1 Vehicle Mismatch: A Critical New Safety Defect Issue by Byron Bloch, Auto Safety Expert Auto Safety Design, Inc Tuckerman Lane, Potomac, Maryland Published in New Jersey Lawyer March 8, 2004 THE LETHAL MISMATCH OF LARGE, HEAVY SUV S VERSUS CARS We all are aware of the giant SUVs (Sport Utility Vehicles) and enormous tractortrailer rigs on the streets and highways across our Nation, and we may have moments of anxiety when we think of what may happen if one of those larger, heavier vehicles crashes into our car or mini-van. Is it just a matter of size, with nothing that a vehicle manufacturer can do to better protect us, or are there safety issues and compromises that needlessly increase the odds of severe to fatal injuries in such vehicle mismatch collision accidents? Most automakers design and market a diverse mix of vehicle types and sizes. Ford makes the small 2,600 lbs. Focus, the standard-size 3,400 lbs. Taurus, and the giant 7,270 lbs. Excursion and 5,900 lbs. Expedition SUVs. Chrysler makes the small Neon, the standard-size Intrepid, and the 5,300 lbs. Dodge Durango SUV and Ram pickup. GM makes the small Cavalier, the standard-size Lumina, and the giant 5,500 lbs. Chevy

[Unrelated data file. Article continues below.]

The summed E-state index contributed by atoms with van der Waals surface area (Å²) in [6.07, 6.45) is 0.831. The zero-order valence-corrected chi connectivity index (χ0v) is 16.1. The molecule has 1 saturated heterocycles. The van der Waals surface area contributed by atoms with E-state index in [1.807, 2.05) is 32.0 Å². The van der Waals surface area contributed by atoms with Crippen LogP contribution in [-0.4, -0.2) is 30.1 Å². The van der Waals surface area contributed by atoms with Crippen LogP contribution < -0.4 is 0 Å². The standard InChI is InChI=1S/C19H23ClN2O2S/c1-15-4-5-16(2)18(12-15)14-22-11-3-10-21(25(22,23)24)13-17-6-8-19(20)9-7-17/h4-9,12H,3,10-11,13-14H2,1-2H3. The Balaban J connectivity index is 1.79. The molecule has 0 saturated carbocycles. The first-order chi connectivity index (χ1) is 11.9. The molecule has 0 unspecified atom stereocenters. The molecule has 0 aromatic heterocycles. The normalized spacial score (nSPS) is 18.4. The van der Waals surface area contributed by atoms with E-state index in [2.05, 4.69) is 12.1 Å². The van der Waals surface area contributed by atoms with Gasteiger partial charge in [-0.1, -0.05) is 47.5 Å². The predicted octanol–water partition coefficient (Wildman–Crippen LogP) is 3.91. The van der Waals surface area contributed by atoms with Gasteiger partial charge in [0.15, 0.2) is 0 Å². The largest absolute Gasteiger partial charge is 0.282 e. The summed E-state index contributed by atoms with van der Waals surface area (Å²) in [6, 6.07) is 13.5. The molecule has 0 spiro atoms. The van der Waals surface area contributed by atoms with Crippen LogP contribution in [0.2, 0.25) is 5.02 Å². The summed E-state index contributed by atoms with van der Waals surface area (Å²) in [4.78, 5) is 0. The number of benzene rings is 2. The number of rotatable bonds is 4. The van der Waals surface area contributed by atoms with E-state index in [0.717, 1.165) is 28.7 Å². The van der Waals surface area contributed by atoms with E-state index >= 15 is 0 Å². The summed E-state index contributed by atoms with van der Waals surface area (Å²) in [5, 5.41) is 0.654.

2 2 Suburban and GMC Yukon SUVs. Toyota makes the smaller Prius, the standard-size Camry, and the giant 5,400 Land Cruiser SUV. SUVs and pickups and full-size vans are classified as LTVs, which stands for Light Trucks and Vans and many are based on the automaker s light truck chassis. If a smaller vehicle collides with a larger, heavier vehicle whether by the same manufacturer or not is there a potential issue of defective design for the automaker s failure to include sufficient protection or crashworthiness for the occupants of the smaller vehicle in such forseeable collision accidents? And what about the larger, heavier vehicle should it have been designed to somehow minimize any adverse effects on smaller vehicles that it may crash into? It has long been recognized that there are vehicle mismatches in everyday traffic. When the so-called subcompacts first entered the market in the 1960 s and early s, there was concern that a small car placed its occupants at greater risk of severe to fatal injury than would be the case for occupants of a larger, heavier car. Some would say it s a simple matter of physics, that a larger, heavier object will inflict more damage in a collision with a smaller, lighter object. Okay, let s assume that basic premise, but then ask if the automakers should therefore have an extra responsibility to include safety technology that can somehow equalize the mismatch, and help prevent needless death and injury.